Kubeflow Crypto Attacks: What They Are And How To Avoid Them

Kubeflow Crypto Attack



What Is a Kubeflow Crypto Attack?

Many people have asked us what is a Kubeflow crypto attack and its implications. In this article, we’ll take an in-depth look at the whole picture.

Organizations are increasingly turning to Kubernetes as part of their digital transformations. An open-source platform, Kubernetes helps companies move past the traditional deployment era in which organizations deployed applications on physical servers and ran into resource allocation issues as a result.

It does this by helping these agencies manage what are known as containers, software units containing all the code and its dependencies necessary to run an app.



Containers share the machine’s system OS kernel, making this technology lightweight. But it’s hard to manage these containers when organizations begin running tens if not hundreds of them within their environments. Using Kubernetes, administrators can simplify the process and distribute the container network traffic to ensure that an app remains available.

They can also use Kubernetes to set the desired state for their deployed containers and replace or kill containers that don’t respond to their health checks.

Cryptojacking Attack

There’s just one problem: organizations aren’t always configuring Kubernetes properly. In the fall 2020 edition of its “State of Container and Kubernetes Security” report, for instance, StackRox learned that 90% of respondents had experienced a security incident in their container and Kubernetes environments over the last 12 months.

Two-thirds of those individuals told StackRox that their organizations had suffered a misconfiguration incident, followed by those who needed to remediate a significant vulnerability, who detected a runtime incident and failed an audit at 22%, 17%, and 16%, respectively. Nearly half (44%) of respondents to the survey decided to delay moving an app into production due to these and other security concerns.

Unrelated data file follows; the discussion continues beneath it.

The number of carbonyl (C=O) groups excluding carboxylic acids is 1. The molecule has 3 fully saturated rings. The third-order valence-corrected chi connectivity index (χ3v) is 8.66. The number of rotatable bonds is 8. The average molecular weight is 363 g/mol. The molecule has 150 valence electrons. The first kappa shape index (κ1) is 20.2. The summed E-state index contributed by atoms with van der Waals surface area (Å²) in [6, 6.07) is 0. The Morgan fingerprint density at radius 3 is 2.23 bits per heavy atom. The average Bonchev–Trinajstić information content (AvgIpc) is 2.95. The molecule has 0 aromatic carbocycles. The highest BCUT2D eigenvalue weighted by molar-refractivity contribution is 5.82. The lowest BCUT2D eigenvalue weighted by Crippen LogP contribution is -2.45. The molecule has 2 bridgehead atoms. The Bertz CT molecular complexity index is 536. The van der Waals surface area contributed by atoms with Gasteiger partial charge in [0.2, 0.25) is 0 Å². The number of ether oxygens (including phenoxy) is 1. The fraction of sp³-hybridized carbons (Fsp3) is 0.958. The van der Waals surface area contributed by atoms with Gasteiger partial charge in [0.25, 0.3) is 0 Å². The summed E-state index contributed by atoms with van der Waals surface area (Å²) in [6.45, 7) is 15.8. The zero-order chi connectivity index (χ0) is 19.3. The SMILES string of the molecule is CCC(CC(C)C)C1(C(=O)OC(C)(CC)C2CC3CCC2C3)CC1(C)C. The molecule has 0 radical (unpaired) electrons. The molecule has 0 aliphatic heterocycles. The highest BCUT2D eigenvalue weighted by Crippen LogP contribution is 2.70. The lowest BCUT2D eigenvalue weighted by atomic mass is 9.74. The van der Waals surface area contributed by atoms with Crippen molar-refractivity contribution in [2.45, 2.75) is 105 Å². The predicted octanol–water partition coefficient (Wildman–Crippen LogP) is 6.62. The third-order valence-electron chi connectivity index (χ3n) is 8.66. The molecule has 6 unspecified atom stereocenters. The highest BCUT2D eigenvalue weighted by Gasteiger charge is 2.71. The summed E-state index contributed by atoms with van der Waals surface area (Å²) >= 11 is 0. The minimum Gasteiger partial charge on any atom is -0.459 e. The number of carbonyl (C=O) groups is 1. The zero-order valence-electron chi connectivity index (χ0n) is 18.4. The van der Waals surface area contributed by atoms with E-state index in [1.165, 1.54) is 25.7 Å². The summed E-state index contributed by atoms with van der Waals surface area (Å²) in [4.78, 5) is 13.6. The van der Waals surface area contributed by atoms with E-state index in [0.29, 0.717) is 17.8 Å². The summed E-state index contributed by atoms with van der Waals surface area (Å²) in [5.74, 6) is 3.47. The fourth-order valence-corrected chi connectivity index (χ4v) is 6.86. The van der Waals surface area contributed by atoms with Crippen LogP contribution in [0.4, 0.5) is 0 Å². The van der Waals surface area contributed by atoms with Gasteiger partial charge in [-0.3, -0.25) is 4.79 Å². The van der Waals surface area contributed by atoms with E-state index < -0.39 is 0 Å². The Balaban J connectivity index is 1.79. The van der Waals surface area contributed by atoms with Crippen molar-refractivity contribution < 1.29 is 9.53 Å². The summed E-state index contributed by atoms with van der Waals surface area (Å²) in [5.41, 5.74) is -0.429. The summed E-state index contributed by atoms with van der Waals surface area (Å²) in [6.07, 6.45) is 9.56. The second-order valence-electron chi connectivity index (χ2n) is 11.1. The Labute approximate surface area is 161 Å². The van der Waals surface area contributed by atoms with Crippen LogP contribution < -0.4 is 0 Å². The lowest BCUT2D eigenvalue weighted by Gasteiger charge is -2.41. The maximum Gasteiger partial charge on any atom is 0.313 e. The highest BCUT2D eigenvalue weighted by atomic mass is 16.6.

Scammers are well aware of organizations’ struggles involving Kubernetes’ secure configurations. That’s why they’re always on the lookout for misconfigurations that they can exploit for nefarious ends. This blog post will explore one such scam attack that leveraged a Kubernetes misconfiguration to deploy crypto-mining malware.

Inside the Cryptojacking Attack

In June 2020, Microsoft discovered that digital attackers had affected tens of Kubernetes clusters, or sets of node machines for running containerized apps, by targeting Kubeflow. Built on top of Kubernetes, Kubeflow enables administrators to add machine learning (ML) toolkits to workflows. They can then deploy the workflows to their cloud, on-premises, and other environments for experimentation and/or for use in production.



How the Attack Worked

According to Microsoft, the misconfiguration amounted to the fact that Kubeflow exposes its UI functionality through a dashboard within the cluster. This exposure is attributed explicitly to Istio, an ingress gateway that is accessible internally by default. However, Microsoft found that some users were placing themselves at risk by modifying Istio to Load-Balancer.